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BLOG: Making sense of the Internet of Things

Zeus Kerravala | Nov. 1, 2013
Reflecting on the changes needed in light of Cisco's inaugural Internet of Things World Forum.

Another challenge I see is security and privacy. During his keynote, Cisco CEO John Chambers said IoT wouldn't be driven so much by machines talking to machines, but rather people communicating with machines. An example is the "smart vending machine" that SAP was demonstrating, where one could walk up to a vending machine, it could take your picture for log in, or perhaps you could log in using Facebook. It would have all of your candy or beverage preferences and would offer you bundles based on historical patterns. In theory, one could also bring up their community and see who else has been at the vending machine and what they purchased. This only works, however, if the person is willing to have their profiles and information sent over a network to a vending machine.

Another example was a citizen of a city wearing a "smart sensor" where the movements can be tracked and that information used to measure temperature, traffic congestion, the weather or whatever else. Again, the citizen would have to share this information willingly. Proving to a wide demographic base that this information is secure and isn't being used by big brother to spy on us is a huge hurdle to overcome. I see the benefits of IoT being so great, though, that most will likely opt in to these services rather than fear the security concerns.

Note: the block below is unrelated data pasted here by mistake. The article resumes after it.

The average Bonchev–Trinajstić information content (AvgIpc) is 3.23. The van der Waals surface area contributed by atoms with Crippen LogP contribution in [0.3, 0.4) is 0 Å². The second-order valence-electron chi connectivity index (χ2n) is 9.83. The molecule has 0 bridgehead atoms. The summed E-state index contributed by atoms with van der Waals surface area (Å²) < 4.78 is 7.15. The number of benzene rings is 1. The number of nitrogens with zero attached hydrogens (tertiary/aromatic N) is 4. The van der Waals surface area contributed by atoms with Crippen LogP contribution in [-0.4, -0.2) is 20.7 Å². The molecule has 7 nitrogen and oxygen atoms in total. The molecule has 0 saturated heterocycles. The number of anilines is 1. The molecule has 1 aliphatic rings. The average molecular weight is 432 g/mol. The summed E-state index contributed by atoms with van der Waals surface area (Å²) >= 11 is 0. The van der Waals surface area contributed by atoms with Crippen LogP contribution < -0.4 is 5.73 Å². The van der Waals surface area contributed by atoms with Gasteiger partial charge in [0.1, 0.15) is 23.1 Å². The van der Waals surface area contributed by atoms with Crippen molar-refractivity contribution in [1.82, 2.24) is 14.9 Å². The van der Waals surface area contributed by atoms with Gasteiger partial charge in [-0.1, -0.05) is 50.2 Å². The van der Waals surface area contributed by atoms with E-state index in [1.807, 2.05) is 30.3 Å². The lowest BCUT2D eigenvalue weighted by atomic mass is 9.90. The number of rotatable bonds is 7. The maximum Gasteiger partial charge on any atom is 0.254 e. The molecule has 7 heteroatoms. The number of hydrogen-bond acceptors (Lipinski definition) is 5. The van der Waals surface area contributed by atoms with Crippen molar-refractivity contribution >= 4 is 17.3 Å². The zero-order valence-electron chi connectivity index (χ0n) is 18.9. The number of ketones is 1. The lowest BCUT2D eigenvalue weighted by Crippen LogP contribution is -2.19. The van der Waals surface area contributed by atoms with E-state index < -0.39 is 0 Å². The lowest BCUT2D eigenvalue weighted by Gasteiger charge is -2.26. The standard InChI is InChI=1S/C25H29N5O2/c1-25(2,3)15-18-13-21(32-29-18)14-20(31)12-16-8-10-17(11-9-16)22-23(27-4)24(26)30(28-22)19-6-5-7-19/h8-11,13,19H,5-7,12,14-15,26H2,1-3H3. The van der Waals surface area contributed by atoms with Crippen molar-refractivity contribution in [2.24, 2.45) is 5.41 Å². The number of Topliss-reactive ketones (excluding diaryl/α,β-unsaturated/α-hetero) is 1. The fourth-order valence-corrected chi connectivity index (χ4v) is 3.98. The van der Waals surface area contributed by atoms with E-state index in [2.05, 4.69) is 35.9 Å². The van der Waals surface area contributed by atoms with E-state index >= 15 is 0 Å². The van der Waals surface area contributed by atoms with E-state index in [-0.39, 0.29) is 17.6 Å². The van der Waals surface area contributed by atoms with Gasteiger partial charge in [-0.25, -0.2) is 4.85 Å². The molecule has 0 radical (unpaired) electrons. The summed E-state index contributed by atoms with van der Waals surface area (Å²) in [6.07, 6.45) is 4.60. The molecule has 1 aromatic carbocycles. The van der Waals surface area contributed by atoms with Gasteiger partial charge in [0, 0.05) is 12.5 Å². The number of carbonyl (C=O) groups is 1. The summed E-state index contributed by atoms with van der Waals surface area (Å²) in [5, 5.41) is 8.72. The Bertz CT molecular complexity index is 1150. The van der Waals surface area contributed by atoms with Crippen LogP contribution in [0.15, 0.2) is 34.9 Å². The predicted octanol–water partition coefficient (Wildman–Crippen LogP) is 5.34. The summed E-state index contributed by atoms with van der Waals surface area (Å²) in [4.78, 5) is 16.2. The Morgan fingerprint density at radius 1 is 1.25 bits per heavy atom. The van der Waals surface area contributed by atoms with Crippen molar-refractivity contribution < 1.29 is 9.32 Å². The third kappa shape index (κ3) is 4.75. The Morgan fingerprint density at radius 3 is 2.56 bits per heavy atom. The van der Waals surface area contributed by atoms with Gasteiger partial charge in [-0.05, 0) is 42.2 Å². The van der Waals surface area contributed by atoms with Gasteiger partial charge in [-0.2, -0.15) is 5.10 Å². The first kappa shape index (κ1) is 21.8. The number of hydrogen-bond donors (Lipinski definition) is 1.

For IT individuals, I believe this will create a number of new career paths, as different skills are needed to bring the IoT to life. Again, much like the Internet era created millions of IT jobs and a whole new economy, IoT will do the same. Cisco believes so strongly in this trend that the company created a whole new IoT division and is committing more than $2 billion in funding for IoT-related start-ups (if anyone has an idea, let me know). Additionally, the company plans to create a number of IoT-related certifications, which should help current Cisco engineers make the transition, if they want to.

There's no question in my mind that the IoT is coming. The only question is, are you ready for it?


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